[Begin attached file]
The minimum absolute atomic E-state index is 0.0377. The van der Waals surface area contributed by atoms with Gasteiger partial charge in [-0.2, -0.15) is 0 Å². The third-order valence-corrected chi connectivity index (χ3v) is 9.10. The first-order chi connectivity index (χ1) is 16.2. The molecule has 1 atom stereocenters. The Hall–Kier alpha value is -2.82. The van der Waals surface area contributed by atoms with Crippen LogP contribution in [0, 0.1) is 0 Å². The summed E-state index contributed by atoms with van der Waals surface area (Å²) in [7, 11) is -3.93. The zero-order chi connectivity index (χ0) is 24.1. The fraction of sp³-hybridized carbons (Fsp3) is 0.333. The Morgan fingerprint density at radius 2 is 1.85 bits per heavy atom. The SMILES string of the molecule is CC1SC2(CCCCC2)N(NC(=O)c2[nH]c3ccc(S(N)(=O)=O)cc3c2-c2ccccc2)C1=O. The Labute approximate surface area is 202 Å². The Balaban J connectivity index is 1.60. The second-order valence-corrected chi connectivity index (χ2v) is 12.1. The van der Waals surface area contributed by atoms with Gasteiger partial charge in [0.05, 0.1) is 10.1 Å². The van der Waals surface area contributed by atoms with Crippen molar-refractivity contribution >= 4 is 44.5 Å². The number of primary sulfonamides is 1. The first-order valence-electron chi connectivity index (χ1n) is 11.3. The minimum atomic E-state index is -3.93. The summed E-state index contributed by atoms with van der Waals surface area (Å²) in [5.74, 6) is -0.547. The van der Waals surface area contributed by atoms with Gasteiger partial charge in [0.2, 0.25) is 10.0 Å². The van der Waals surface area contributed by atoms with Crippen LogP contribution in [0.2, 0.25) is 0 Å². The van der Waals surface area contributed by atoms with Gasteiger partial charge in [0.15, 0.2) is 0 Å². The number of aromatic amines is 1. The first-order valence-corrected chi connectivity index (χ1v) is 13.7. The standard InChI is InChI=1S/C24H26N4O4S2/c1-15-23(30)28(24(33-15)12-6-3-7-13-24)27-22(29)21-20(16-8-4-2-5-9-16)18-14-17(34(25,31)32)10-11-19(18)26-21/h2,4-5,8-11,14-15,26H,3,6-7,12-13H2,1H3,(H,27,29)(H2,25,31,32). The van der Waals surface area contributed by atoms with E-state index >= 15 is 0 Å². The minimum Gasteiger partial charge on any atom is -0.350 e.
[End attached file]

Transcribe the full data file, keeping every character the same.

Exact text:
The minimum absolute atomic E-state index is 0.0377. The van der Waals surface area contributed by atoms with Gasteiger partial charge in [-0.2, -0.15) is 0 Å². The third-order valence-corrected chi connectivity index (χ3v) is 9.10. The first-order chi connectivity index (χ1) is 16.2. The molecule has 1 atom stereocenters. The Hall–Kier alpha value is -2.82. The van der Waals surface area contributed by atoms with Crippen LogP contribution in [0, 0.1) is 0 Å². The summed E-state index contributed by atoms with van der Waals surface area (Å²) in [7, 11) is -3.93. The zero-order chi connectivity index (χ0) is 24.1. The fraction of sp³-hybridized carbons (Fsp3) is 0.333. The Morgan fingerprint density at radius 2 is 1.85 bits per heavy atom. The SMILES string of the molecule is CC1SC2(CCCCC2)N(NC(=O)c2[nH]c3ccc(S(N)(=O)=O)cc3c2-c2ccccc2)C1=O. The Labute approximate surface area is 202 Å². The Balaban J connectivity index is 1.60. The second-order valence-corrected chi connectivity index (χ2v) is 12.1. The van der Waals surface area contributed by atoms with Gasteiger partial charge in [0.05, 0.1) is 10.1 Å². The van der Waals surface area contributed by atoms with Crippen molar-refractivity contribution >= 4 is 44.5 Å². The number of primary sulfonamides is 1. The first-order valence-electron chi connectivity index (χ1n) is 11.3. The minimum atomic E-state index is -3.93. The summed E-state index contributed by atoms with van der Waals surface area (Å²) in [5.74, 6) is -0.547. The van der Waals surface area contributed by atoms with Gasteiger partial charge in [0.2, 0.25) is 10.0 Å². The van der Waals surface area contributed by atoms with Crippen LogP contribution in [0.2, 0.25) is 0 Å². The van der Waals surface area contributed by atoms with Gasteiger partial charge in [0.15, 0.2) is 0 Å². The number of aromatic amines is 1. The first-order valence-corrected chi connectivity index (χ1v) is 13.7. The standard InChI is InChI=1S/C24H26N4O4S2/c1-15-23(30)28(24(33-15)12-6-3-7-13-24)27-22(29)21-20(16-8-4-2-5-9-16)18-14-17(34(25,31)32)10-11-19(18)26-21/h2,4-5,8-11,14-15,26H,3,6-7,12-13H2,1H3,(H,27,29)(H2,25,31,32). The van der Waals surface area contributed by atoms with E-state index >= 15 is 0 Å². The minimum Gasteiger partial charge on any atom is -0.350 e.